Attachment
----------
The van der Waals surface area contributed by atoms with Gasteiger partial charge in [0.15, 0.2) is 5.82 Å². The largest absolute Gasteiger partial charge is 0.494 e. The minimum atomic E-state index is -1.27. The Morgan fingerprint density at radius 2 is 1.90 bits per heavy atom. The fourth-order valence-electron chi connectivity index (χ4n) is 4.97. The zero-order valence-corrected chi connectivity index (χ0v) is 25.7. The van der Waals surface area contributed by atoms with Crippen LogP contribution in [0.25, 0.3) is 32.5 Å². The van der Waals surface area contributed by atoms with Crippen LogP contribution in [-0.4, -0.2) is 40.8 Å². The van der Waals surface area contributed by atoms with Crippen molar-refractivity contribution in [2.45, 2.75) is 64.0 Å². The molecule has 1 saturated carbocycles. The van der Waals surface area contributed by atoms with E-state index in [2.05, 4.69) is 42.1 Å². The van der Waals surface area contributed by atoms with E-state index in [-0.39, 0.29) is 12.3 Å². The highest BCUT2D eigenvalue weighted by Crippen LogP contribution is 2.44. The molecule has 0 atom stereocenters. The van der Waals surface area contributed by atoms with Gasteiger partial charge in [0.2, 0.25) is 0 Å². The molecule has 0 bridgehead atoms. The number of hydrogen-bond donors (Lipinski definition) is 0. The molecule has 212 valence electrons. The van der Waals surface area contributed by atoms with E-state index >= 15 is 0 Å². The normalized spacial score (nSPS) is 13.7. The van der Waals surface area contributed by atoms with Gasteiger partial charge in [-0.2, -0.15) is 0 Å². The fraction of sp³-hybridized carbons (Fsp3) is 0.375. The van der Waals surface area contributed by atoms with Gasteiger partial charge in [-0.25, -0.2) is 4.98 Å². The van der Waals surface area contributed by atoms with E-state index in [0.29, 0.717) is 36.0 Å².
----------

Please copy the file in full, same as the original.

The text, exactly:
The van der Waals surface area contributed by atoms with Gasteiger partial charge in [0.15, 0.2) is 5.82 Å². The largest absolute Gasteiger partial charge is 0.494 e. The minimum atomic E-state index is -1.27. The Morgan fingerprint density at radius 2 is 1.90 bits per heavy atom. The fourth-order valence-electron chi connectivity index (χ4n) is 4.97. The zero-order valence-corrected chi connectivity index (χ0v) is 25.7. The van der Waals surface area contributed by atoms with Crippen LogP contribution in [0.25, 0.3) is 32.5 Å². The van der Waals surface area contributed by atoms with Crippen LogP contribution in [-0.4, -0.2) is 40.8 Å². The van der Waals surface area contributed by atoms with Crippen molar-refractivity contribution in [2.45, 2.75) is 64.0 Å². The molecule has 1 saturated carbocycles. The van der Waals surface area contributed by atoms with E-state index in [2.05, 4.69) is 42.1 Å². The van der Waals surface area contributed by atoms with E-state index in [-0.39, 0.29) is 12.3 Å². The highest BCUT2D eigenvalue weighted by Crippen LogP contribution is 2.44. The molecule has 0 atom stereocenters. The van der Waals surface area contributed by atoms with Gasteiger partial charge in [0.2, 0.25) is 0 Å². The molecule has 0 bridgehead atoms. The number of hydrogen-bond donors (Lipinski definition) is 0. The molecule has 212 valence electrons. The van der Waals surface area contributed by atoms with E-state index >= 15 is 0 Å². The normalized spacial score (nSPS) is 13.7. The van der Waals surface area contributed by atoms with Gasteiger partial charge in [-0.2, -0.15) is 0 Å². The fraction of sp³-hybridized carbons (Fsp3) is 0.375. The van der Waals surface area contributed by atoms with Gasteiger partial charge in [-0.25, -0.2) is 4.98 Å². The van der Waals surface area contributed by atoms with E-state index in [0.29, 0.717) is 36.0 Å².